Kansas City Council panhandling bill would punish the poor
Most Kansans are aware of former Gov. Sam Brownback’s failed tax experiment, but fewer know of his equally flawed experimentation with the lives of Kansas children and families in poverty.
Beginning in 2011, Brownback initiated restrictions on federal aid through “temporary assistance for needy families,” or TANF, intended for poor families.
TANF provides cash assistance for families living in poverty as a result of job loss, divorce, health issues, domestic violence, the birth of a child or other such disruptions in life. TANF encourages a transition from welfare to work, and states can design their own programs. TANF benefits are fully underwritten by the federal government, but federal law limits TANF lifetime benefits to no more than five years.
TANF typically serves families comprised of a single parent, predominately a mother, with two or more children, most aged 5 and under. TANF cash assistance for a family of four is roughly $500 a month.
Republican lawmakers followed Brownback’s lead, eventually writing more stringent TANF restrictions into law. Lifetime TANF benefits were lowered from five years to four years in 2011, shortened again to three years in 2015, and cut to two years in 2016. Stricter work regulations were added as well.
Kansas Republicans theorized that forcing poor Kansans off welfare quickly would motivate them to find a job. Thus, the number of Kansas families assisted through TANF has been cut by three-fourths since 2011, and the state now ranks near the bottom among the 50 states in making TANF benefits available for needy families.
Blocking available TANF benefits did not open a path out of poverty, as Republicans imagined. Most beneficiaries worked before, during, and after exiting TANF, but, after losing TANF benefits, work was irregular. According to research on TANF in Kansas conducted by the national Center for Budget and Policy Priorities, during the first year after exiting TANF, “nearly two-thirds of the parents had no earnings or earnings 50 percent below the poverty line.” Four years after exiting TANF over half the families had earnings below 50 percent of the poverty line.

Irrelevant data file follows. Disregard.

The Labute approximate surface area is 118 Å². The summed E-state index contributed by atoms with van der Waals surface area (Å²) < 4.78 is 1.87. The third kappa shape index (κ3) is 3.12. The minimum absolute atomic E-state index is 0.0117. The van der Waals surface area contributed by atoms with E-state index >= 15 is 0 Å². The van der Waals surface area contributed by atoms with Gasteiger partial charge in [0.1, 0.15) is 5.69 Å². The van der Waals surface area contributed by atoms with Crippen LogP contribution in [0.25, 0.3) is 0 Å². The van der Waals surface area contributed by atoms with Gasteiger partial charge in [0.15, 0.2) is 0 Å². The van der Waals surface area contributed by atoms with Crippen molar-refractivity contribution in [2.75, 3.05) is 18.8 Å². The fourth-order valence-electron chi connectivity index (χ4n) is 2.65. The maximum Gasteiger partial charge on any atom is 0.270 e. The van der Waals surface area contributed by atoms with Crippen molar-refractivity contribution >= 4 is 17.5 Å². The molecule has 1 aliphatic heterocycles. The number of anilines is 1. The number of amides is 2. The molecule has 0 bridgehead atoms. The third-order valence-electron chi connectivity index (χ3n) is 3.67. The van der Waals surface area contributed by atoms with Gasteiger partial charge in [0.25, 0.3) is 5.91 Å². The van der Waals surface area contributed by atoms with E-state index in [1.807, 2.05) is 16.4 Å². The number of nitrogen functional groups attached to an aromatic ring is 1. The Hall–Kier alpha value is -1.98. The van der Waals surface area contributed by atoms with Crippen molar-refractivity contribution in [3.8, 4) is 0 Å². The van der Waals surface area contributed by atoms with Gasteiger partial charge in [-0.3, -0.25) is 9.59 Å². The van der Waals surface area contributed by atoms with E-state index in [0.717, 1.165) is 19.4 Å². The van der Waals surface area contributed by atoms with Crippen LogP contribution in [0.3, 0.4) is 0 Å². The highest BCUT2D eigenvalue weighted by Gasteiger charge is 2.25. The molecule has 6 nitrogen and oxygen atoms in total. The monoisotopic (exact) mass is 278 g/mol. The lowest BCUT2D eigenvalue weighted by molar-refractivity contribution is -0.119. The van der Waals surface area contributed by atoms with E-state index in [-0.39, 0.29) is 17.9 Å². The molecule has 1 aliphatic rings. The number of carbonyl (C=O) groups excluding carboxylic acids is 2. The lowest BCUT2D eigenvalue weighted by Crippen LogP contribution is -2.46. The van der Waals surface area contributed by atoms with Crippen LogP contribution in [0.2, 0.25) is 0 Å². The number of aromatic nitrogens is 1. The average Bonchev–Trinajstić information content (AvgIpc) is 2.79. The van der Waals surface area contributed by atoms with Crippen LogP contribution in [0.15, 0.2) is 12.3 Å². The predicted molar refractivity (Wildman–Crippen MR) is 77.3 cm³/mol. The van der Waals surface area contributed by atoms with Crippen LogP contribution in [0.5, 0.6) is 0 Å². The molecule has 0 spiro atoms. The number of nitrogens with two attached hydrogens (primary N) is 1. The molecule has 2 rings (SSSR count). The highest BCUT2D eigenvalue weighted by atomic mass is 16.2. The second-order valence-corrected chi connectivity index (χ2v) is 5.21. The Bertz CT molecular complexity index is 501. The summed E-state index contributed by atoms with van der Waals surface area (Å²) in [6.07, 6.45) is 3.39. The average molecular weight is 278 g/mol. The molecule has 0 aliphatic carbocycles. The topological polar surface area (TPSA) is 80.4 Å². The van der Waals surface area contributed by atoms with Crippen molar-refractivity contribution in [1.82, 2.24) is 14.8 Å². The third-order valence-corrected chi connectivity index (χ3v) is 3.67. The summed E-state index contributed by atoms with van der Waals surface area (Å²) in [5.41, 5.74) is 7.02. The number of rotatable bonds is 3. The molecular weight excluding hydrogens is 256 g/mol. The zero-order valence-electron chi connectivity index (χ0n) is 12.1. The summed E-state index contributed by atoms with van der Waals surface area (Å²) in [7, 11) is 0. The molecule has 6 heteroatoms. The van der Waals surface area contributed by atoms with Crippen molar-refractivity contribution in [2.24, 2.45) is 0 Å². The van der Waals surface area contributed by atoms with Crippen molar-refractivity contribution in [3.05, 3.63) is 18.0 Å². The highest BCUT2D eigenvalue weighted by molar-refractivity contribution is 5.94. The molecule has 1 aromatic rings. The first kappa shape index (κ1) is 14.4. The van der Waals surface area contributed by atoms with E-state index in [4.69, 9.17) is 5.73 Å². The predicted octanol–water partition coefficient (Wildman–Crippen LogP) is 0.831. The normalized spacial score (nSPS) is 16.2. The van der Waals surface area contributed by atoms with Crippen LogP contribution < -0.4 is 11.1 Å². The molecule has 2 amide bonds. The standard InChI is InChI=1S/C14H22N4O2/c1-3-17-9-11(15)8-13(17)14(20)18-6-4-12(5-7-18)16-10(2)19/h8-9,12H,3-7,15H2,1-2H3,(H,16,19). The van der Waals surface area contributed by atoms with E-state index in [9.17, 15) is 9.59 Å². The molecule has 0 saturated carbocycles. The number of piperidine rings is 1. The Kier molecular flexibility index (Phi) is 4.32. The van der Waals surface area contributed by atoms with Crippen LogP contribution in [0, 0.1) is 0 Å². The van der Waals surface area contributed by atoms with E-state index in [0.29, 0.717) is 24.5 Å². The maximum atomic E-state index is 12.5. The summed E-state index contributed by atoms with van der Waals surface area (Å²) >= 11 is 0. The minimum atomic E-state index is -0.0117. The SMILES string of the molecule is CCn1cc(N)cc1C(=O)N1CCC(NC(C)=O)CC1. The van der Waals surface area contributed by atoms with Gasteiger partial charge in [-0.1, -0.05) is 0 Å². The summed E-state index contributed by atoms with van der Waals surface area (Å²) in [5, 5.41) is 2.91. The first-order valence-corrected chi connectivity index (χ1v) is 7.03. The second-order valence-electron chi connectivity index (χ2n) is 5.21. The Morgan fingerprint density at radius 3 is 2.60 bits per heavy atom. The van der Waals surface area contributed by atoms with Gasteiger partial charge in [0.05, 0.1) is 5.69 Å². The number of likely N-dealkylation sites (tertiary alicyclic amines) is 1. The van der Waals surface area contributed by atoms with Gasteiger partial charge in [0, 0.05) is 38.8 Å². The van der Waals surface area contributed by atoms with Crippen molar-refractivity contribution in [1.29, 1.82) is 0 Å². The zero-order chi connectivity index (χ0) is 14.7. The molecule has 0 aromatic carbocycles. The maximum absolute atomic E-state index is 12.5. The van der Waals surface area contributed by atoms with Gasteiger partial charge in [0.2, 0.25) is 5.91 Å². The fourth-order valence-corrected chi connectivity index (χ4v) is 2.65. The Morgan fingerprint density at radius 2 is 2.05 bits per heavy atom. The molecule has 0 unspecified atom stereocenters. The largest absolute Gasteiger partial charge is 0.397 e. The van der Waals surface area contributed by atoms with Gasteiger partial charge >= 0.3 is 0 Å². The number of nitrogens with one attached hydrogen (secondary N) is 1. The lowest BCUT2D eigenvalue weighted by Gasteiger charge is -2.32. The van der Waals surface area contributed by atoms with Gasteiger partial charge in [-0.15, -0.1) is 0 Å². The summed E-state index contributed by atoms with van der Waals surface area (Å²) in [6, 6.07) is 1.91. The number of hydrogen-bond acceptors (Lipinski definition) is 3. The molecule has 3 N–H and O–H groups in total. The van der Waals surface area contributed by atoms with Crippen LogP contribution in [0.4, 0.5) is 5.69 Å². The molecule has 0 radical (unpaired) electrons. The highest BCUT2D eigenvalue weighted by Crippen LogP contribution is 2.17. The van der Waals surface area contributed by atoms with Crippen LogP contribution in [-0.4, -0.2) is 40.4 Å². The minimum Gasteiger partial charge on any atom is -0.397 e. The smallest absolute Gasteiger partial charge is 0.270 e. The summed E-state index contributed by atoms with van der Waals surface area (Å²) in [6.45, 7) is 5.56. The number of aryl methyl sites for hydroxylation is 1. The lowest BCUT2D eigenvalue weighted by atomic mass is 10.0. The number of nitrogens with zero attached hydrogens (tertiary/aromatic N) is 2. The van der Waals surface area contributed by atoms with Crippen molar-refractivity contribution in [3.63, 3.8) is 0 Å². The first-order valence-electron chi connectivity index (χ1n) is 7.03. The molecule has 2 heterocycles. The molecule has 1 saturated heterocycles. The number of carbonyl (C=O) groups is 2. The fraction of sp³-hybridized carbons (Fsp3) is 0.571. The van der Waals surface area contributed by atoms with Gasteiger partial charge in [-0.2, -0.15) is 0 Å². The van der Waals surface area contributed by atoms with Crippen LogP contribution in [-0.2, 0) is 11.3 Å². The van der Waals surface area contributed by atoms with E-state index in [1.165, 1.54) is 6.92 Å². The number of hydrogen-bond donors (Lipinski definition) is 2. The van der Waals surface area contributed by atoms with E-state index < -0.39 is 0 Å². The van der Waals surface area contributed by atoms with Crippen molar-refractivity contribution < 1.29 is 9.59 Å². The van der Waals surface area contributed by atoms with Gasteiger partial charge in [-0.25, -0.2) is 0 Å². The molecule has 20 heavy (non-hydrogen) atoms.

Further, a new Kansas study by professors Donna Ginther of the University of Kansas and Michelle Johnson-Motoyama of Ohio State concludes that recent TANF restrictions substantially increase the likelihood that affected children will enter foster care. The researchers found that TANF time limits alone dramatically increase the probability that children will be removed from parents and enter foster care. In total, they estimate 10,085 Kansas children have entered or eventually will enter foster care due to recent TANF restrictions, such as time limits or work sanctions
The costs to Kansas taxpayers of restricting TANF benefits and pushing children into foster care are huge. Kansas taxes pay none of the cost of TANF benefits but do pay 69 percent of the cost of foster care. An average 20-month stay in foster care for a single child costs Kansas taxpayers roughly $30,000. As a result, these researchers conservatively estimate that children who have entered or will eventually enter foster care as a consequence of the TANF restrictions begun in 2011 will cost $264 million in Kansas taxes.
Brownback sought to remake Kansas into a national model for red-state governance, but his experiment with the lives of these vulnerable Kansans is failing. This social engineering continues to contribute to the breakup of families, pushes children into foster care, and costs Kansas taxpayers millions. Republican lawmakers should acknowledge this human and financial tragedy and put an immediate end to this flawed social experiment.